I thought it might be helpful to create an international travel list of doctor-suggested items. Especially when traveling overseas the first time, you don't know what you don't know.
Preparing for a vacation out of the country is stressful enough these days. Having an international travel list just makes life easier.
I'm traveling quite a bit this year, and as I was renewing my passport, it occurred to me that I may need to take some medical precautions.
I know I need to be up to date on any routine vaccines, but were there others that I needed to consider? We're hearing a lot about the Zika virus, but as I'm not in those child-bearing years any longer, I wasn't really worried about that. Though there is a wealth of information online, when it comes to my health, it's better to be sure and talk with a doctor.
Most doctors have an international travel list of their own, so they will let you know from their standpoint what you need to do.
One of my doctors suggested I refer to the CDC website for an international travel list as that is what doctors do when giving advice on what you need to do in each country.
I didn't realize this, so it was great information for future travel as they list what you need to be concerned about in the particular area you are visiting.
After discussing this with my doctor, I found there were basically six items we should consider when preparing for an international travel trip.
Doctor Suggested International Travel List
First and foremost, my doctor checked to see if I was up-to-date on my regular immunizations.
I shared that I would be traveling internationally, and wanted to be sure I didn't need other vaccines, as well. We chatted about a couple of vaccines that she thought would be important.
First, she suggested I get the Hepatitis A foodborne vaccine. It does seem that one of the top reasons people get sick is foodborne illnesses.
A couple of ways to avoid this is to not drink tap water and not have ice in your drinks. That last one will be a tough one, but I'm going to be very careful as I don't want to end up sick.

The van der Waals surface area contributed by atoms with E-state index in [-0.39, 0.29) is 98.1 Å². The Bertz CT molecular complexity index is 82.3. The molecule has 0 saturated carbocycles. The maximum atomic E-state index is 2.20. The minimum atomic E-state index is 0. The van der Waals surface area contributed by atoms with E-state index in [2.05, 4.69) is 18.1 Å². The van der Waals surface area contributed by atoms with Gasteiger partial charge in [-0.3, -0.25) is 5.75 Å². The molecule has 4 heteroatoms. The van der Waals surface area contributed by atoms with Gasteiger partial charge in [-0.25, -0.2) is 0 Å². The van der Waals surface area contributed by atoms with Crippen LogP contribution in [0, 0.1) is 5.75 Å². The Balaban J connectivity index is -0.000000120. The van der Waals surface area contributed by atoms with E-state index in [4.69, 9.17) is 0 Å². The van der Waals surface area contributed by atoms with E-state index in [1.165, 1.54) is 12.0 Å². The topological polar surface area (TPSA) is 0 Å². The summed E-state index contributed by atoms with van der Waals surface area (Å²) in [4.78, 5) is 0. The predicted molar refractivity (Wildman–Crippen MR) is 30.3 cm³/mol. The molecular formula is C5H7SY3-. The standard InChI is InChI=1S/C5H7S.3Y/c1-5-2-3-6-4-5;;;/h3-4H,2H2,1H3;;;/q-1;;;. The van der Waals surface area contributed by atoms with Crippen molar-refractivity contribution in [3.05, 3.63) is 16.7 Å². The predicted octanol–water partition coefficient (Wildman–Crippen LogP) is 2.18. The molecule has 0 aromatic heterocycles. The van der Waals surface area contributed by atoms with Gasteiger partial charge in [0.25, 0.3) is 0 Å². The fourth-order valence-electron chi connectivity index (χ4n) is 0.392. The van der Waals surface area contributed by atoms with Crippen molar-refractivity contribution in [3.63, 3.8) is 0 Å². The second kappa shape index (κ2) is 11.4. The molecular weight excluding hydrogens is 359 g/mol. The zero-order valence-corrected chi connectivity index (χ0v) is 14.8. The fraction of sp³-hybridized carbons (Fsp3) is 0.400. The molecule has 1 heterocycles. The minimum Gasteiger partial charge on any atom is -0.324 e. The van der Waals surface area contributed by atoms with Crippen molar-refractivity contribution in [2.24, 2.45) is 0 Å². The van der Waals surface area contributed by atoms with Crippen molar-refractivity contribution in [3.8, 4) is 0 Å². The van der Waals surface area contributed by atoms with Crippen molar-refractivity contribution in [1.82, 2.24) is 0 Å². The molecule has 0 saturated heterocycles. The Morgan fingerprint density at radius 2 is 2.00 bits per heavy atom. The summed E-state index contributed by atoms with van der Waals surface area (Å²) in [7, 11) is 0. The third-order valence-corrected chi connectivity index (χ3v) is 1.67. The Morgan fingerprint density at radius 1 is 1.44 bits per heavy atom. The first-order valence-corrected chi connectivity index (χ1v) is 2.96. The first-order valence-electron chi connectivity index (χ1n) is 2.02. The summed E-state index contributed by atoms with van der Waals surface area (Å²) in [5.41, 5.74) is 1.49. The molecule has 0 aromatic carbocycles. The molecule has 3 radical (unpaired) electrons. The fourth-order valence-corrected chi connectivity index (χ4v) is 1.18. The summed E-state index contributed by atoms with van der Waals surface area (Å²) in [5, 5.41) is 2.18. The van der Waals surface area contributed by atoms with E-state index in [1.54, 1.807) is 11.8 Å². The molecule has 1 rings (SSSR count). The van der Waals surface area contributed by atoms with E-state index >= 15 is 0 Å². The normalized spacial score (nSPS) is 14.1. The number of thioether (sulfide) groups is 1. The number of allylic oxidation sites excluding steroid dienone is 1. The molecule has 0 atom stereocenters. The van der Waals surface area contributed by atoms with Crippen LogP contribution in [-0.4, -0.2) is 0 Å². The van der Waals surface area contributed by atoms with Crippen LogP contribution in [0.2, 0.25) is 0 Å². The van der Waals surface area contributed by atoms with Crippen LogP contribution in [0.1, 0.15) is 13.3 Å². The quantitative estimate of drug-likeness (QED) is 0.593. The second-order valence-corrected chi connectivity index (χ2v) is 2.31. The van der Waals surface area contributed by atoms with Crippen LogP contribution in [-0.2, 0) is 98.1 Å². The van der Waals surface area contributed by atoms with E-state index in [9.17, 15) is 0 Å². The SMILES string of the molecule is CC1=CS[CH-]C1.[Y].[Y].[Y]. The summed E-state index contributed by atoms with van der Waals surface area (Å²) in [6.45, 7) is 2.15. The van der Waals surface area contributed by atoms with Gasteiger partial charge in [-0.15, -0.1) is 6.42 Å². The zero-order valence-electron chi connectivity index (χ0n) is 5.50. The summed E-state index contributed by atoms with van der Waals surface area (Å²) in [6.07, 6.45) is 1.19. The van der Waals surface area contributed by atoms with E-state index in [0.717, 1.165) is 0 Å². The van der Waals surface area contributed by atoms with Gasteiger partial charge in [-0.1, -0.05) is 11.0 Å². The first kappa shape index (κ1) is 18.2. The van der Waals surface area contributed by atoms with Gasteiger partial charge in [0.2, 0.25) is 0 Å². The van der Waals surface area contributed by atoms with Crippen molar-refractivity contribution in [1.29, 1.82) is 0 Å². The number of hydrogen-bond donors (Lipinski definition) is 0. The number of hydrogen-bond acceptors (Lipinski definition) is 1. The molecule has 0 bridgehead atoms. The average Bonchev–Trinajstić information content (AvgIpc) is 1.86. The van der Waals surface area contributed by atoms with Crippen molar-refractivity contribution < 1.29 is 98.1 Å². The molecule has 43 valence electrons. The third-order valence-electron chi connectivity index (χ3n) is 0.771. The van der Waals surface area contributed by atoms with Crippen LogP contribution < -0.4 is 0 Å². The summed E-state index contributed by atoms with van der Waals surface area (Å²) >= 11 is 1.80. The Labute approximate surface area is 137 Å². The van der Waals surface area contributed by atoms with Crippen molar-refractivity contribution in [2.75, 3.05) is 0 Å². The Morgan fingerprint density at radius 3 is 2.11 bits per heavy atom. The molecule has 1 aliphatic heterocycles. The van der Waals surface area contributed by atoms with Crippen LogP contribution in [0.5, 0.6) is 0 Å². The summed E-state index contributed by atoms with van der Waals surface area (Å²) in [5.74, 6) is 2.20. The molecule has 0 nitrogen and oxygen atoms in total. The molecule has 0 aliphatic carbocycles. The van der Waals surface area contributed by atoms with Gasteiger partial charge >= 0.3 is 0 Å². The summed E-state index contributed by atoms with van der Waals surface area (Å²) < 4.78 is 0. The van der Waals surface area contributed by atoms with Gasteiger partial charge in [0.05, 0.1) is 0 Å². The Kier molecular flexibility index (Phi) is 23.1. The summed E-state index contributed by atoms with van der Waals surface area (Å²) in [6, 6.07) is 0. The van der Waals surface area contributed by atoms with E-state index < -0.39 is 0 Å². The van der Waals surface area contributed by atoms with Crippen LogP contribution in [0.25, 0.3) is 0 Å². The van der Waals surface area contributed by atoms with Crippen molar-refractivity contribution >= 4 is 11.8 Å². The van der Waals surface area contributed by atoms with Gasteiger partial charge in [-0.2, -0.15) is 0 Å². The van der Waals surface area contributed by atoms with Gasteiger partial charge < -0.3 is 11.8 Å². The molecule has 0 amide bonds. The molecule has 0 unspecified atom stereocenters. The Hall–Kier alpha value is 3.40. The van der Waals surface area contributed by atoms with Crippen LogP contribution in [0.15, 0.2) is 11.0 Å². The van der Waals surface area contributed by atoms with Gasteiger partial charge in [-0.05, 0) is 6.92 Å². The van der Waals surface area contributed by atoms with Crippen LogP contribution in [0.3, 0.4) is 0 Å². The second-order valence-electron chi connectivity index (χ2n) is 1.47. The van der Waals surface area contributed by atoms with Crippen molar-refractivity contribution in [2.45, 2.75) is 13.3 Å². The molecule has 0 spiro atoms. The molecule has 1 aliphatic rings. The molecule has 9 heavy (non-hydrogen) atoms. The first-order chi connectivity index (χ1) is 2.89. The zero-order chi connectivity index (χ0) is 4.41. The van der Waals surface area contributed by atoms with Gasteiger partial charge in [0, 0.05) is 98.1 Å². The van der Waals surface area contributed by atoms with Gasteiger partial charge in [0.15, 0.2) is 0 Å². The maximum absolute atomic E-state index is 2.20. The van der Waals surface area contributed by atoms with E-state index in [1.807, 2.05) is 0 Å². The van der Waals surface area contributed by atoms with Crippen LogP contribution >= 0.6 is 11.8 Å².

Second, she suggested the Japanese Encephalitis vaccine. As mosquitos seem to gravitate to me, I think that's one I will have to get as well. Finally, she said I need to make sure my Tetanus vaccine is up to date.
Another suggestion was to get a prescription for Malarone which prevents Malaria. Your doctor can call it into your local pharmacy.
Now, I can go to my local pharmacy and get my vaccinations. I do recommend you call ahead to the pharmacy. I did, and found out that pharmacies in my state can give most vaccines to people 18 years and older without a prescription. Perfect!
Health Insurance Card
You have your passport, so you're set, right? No! You should always carry your health insurance card.
And because most providers outside of the US don't utilize tax identification numbers, you may have to pay and submit your claim once you're home.
Even if it ends up that you can't use your card, you will still want the number to call in an emergency to find out what your provider suggests. Better safe! Be sure to add this to your international travel list.
Think it's silly to carry the stuff? Well, hopefully, you'll have soap and water, but my husband used a public bathroom in another country recently and there was no means of washing your hands. Ewwww!
Once he joined our group, he used hand sanitizer, which is the next best thing. You can pick up a small bottle and attach it to your backpack or briefcase. Seriously, don't leave home without it. In fact, why not get a small first aid kit containing the next three items and add the hand santizer. You'll be set!
Heard of traveler's diarrhea? Let's hope you don't have to deal with it, but just in case, having Pepto-Bismal or another product for diarrhea is better than having to figure out where a pharmacy is in the middle of the night, right?
Stick it in your toiletry kit for when you need it. It also reduces the symptoms of heartburn, nausea, indigestion, and gas.
Again, if you wake up with a splitting headache, who wants to get dressed and go down to guest services? A small bottle of aspirin or acetaminophen is good to have whenever you're traveling. Believe it or not, I was in a small country in Europe and had trouble finding aspirin.
Bacitracin and Neosporin work to prevent minor skin infections from cuts or scrapes, as well as mosquito and spider bites. Again, grab a small tube and put it in your toiletry kit.
It's always better to be safe than sorry, and it will take you less than an hour (excluding those vaccines) to put your must-have items together.
Need help with packing? Check out these free printable packing lists to help you prepare for your trip.